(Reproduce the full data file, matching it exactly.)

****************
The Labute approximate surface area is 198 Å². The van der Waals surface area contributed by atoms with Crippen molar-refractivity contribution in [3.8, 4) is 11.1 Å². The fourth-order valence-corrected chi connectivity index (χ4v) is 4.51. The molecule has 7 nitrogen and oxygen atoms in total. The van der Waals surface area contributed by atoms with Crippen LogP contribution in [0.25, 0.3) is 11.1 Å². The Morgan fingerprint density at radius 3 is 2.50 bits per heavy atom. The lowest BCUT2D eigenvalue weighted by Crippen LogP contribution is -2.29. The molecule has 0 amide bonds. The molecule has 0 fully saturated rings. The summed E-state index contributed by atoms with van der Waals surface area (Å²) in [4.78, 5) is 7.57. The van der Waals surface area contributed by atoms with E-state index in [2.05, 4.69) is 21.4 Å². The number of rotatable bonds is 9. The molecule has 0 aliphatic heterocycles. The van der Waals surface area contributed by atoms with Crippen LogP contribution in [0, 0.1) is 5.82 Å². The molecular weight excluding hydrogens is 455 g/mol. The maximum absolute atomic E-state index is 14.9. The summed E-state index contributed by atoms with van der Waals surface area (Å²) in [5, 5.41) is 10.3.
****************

The Labute approximate surface area is 198 Å². The van der Waals surface area contributed by atoms with Crippen molar-refractivity contribution in [3.8, 4) is 11.1 Å². The fourth-order valence-corrected chi connectivity index (χ4v) is 4.51. The molecule has 7 nitrogen and oxygen atoms in total. The van der Waals surface area contributed by atoms with Crippen LogP contribution in [0.25, 0.3) is 11.1 Å². The Morgan fingerprint density at radius 3 is 2.50 bits per heavy atom. The lowest BCUT2D eigenvalue weighted by Crippen LogP contribution is -2.29. The molecule has 0 amide bonds. The molecule has 0 fully saturated rings. The summed E-state index contributed by atoms with van der Waals surface area (Å²) in [4.78, 5) is 7.57. The van der Waals surface area contributed by atoms with E-state index in [2.05, 4.69) is 21.4 Å². The number of rotatable bonds is 9. The molecule has 0 aliphatic heterocycles. The van der Waals surface area contributed by atoms with Crippen LogP contribution in [0, 0.1) is 5.82 Å². The molecular weight excluding hydrogens is 455 g/mol. The maximum absolute atomic E-state index is 14.9. The summed E-state index contributed by atoms with van der Waals surface area (Å²) in [5, 5.41) is 10.3.